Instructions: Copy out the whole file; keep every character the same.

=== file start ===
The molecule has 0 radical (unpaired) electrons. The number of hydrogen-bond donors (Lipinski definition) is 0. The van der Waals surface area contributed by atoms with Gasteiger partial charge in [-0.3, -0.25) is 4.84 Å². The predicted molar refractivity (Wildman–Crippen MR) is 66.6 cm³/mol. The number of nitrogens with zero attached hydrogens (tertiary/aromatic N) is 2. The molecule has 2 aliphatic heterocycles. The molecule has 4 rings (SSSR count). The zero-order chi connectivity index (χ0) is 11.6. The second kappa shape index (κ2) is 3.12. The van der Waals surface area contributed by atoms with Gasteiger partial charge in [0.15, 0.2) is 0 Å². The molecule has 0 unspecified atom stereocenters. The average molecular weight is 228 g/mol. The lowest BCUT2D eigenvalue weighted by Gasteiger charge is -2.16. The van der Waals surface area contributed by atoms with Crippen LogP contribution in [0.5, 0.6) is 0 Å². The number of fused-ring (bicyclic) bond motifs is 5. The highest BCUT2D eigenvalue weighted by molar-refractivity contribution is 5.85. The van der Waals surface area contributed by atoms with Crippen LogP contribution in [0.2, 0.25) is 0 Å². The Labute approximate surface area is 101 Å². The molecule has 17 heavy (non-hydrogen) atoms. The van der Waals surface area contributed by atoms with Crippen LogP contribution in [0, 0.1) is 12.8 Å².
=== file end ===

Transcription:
The molecule has 0 radical (unpaired) electrons. The number of hydrogen-bond donors (Lipinski definition) is 0. The van der Waals surface area contributed by atoms with Gasteiger partial charge in [-0.3, -0.25) is 4.84 Å². The predicted molar refractivity (Wildman–Crippen MR) is 66.6 cm³/mol. The number of nitrogens with zero attached hydrogens (tertiary/aromatic N) is 2. The molecule has 2 aliphatic heterocycles. The molecule has 4 rings (SSSR count). The zero-order chi connectivity index (χ0) is 11.6. The second kappa shape index (κ2) is 3.12. The van der Waals surface area contributed by atoms with Gasteiger partial charge in [0.15, 0.2) is 0 Å². The molecule has 0 unspecified atom stereocenters. The average molecular weight is 228 g/mol. The lowest BCUT2D eigenvalue weighted by Gasteiger charge is -2.16. The van der Waals surface area contributed by atoms with Crippen LogP contribution in [0.5, 0.6) is 0 Å². The number of fused-ring (bicyclic) bond motifs is 5. The highest BCUT2D eigenvalue weighted by molar-refractivity contribution is 5.85. The van der Waals surface area contributed by atoms with Crippen LogP contribution in [0.2, 0.25) is 0 Å². The Labute approximate surface area is 101 Å². The molecule has 17 heavy (non-hydrogen) atoms. The van der Waals surface area contributed by atoms with Crippen LogP contribution in [0, 0.1) is 12.8 Å².